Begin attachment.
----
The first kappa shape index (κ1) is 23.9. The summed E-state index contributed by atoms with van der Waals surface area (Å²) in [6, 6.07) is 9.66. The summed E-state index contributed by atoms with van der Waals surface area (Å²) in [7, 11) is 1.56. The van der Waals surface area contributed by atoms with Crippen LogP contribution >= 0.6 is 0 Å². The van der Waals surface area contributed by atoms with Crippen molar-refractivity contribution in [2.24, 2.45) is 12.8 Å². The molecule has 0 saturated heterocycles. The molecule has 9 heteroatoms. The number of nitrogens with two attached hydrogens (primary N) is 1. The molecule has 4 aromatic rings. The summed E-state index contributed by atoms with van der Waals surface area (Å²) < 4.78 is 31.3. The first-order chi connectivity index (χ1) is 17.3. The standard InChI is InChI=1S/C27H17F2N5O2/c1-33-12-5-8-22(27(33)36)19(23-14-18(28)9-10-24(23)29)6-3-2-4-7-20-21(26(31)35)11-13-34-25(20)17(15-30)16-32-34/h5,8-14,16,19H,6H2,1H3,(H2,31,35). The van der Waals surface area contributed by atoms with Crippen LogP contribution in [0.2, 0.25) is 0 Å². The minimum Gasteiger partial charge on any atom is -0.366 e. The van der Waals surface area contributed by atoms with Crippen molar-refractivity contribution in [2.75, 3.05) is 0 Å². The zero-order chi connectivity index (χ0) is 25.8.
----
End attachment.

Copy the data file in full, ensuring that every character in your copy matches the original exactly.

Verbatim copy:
The first kappa shape index (κ1) is 23.9. The summed E-state index contributed by atoms with van der Waals surface area (Å²) in [6, 6.07) is 9.66. The summed E-state index contributed by atoms with van der Waals surface area (Å²) in [7, 11) is 1.56. The van der Waals surface area contributed by atoms with Crippen LogP contribution >= 0.6 is 0 Å². The van der Waals surface area contributed by atoms with Crippen molar-refractivity contribution in [2.24, 2.45) is 12.8 Å². The molecule has 0 saturated heterocycles. The molecule has 9 heteroatoms. The number of nitrogens with two attached hydrogens (primary N) is 1. The molecule has 4 aromatic rings. The summed E-state index contributed by atoms with van der Waals surface area (Å²) < 4.78 is 31.3. The first-order chi connectivity index (χ1) is 17.3. The standard InChI is InChI=1S/C27H17F2N5O2/c1-33-12-5-8-22(27(33)36)19(23-14-18(28)9-10-24(23)29)6-3-2-4-7-20-21(26(31)35)11-13-34-25(20)17(15-30)16-32-34/h5,8-14,16,19H,6H2,1H3,(H2,31,35). The van der Waals surface area contributed by atoms with Crippen LogP contribution in [0.2, 0.25) is 0 Å². The minimum Gasteiger partial charge on any atom is -0.366 e. The van der Waals surface area contributed by atoms with Crippen molar-refractivity contribution in [2.75, 3.05) is 0 Å². The zero-order chi connectivity index (χ0) is 25.8.